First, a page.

Regulations for exporting weapons are easy to exploit and the Swiss authorities approve almost all export requests for war materiel. These are some of the findings of an unredacted report by the Federal Audit Office (FAO) obtained by Swiss public television, SRF.This content was published on September 6, 2018 - 17:00
The report, carried out by the FAOExternal link on behalf of the State Secretariat for Economic Affairs (SECOExternal link) and the economics ministry, shows that almost 99% of export applications were granted in 2016. In addition, when it came to checks in critical countries, only a few of the weapons delivered could be verified.
The fact that SRF’s RundschauExternal link news programme received the document in its entirety and unredacted was “regrettable”, FAO director Michel Huissoud told the Swiss News Agency. He said leaking the confidential report was a criminal act and those responsible could be prosecuted.
According to the report, in 2016 the Swiss government rejected only 29 applications with a value of CHF17 million ($17.5 million). This compared with 2,395 approved applications worth CHF2.195 billion.
It also reveals that the state-owned defence company RUAGExternal link planned to exploit a legal loophole to export Cobra mortars via Finland to Qatar. Exports to Qatar are forbidden because of the Yemen War. RUAG has since announced it has stopped the project.
The Swiss government constantly adapts the rules for weapons exports behind closed doors, according to Rundschau. The FAO report shows that since 2000 there have been 11 governmental rulings. Evelyne Schmid is one of the top experts when it comes to arms exports and international law. She believes that decisions concerning weapons exports should be treated more openly:
In June, the government proposed allowing weapons to be exported to countries in the throes of internal conflict provided it could be established that they would not be used by warring parties. However, the FAO says it is currently possible to sidestep existing restrictions using perfectly legal measures.
One such loophole is a provision that allows a certain amount of weapons parts to be shipped to intermediate third countries for assembly without the need for an agreement that forbids the re-export of the finished articles to other states.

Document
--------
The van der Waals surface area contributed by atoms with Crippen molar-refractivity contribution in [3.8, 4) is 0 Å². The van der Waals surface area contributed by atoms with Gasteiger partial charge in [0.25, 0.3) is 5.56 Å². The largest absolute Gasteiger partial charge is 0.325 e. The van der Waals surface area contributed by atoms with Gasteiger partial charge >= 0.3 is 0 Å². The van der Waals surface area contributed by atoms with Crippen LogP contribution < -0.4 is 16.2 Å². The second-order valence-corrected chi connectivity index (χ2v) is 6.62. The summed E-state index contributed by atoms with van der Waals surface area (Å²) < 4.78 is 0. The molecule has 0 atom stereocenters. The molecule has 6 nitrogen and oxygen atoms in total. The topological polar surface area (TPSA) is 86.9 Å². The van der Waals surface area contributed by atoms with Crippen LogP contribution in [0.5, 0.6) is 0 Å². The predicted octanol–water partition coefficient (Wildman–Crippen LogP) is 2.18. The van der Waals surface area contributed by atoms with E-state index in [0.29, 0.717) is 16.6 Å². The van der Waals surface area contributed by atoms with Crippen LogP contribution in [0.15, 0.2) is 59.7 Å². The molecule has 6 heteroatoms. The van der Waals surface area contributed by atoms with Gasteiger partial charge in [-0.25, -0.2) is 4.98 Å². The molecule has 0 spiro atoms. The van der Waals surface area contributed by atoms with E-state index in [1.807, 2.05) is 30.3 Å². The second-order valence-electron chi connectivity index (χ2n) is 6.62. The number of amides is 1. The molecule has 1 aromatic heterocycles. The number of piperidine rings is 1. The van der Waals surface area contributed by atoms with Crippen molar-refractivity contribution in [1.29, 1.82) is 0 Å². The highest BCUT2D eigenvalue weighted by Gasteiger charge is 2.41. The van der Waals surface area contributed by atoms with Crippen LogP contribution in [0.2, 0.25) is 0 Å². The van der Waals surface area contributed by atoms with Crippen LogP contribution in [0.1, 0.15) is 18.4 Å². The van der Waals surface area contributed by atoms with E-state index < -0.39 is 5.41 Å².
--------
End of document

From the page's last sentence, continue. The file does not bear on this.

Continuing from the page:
In its report, the FAO gave examples of these so-called “alternative export opportunities”, such as tanks that ended up in Qatar via Canada and pistol parts that made their way to Saudi Arabia after passing through the United States.
Companies can also sidestep stricter scrutiny by arguing that armaments are designated for civilian use. This includes the case of telescopic rifle scopes being shipped to Iran via Italy.
The FAO recommends that these loopholes be made more transparent. It also calls on SECO to make more rigorous audits of Swiss weapons producers rather than rely on post-shipment checks abroad. SECO should also have more distance from companies and lobbyists that represent the industry, the report concludes.
SECO has carried out post-shipment checks since 2012 – with limited success, according to the unredacted report. For example, in 2014 only 11 out of 26 Piranha tanks in Brazil and 25% of all guns in Ukraine were checked. In 2015, just 113 of 500 guns underwent checks in Mexico.
For its part, SECO criticised the “one-sided” and “arbitrary” report, accusing it of being politically motivated and containing numerous errors and exclusions of important facts. SECO also hinted that the FAO may have overstepped its legal mandate in compiling the report.
Earlier this month, Peter Maurer, president of the International Committee of the Red Cross (ICRC), slammed Switzerland’s mooted relaxation of war materiel exports, saying such a move would damage the country’s “humanitarian profile”.
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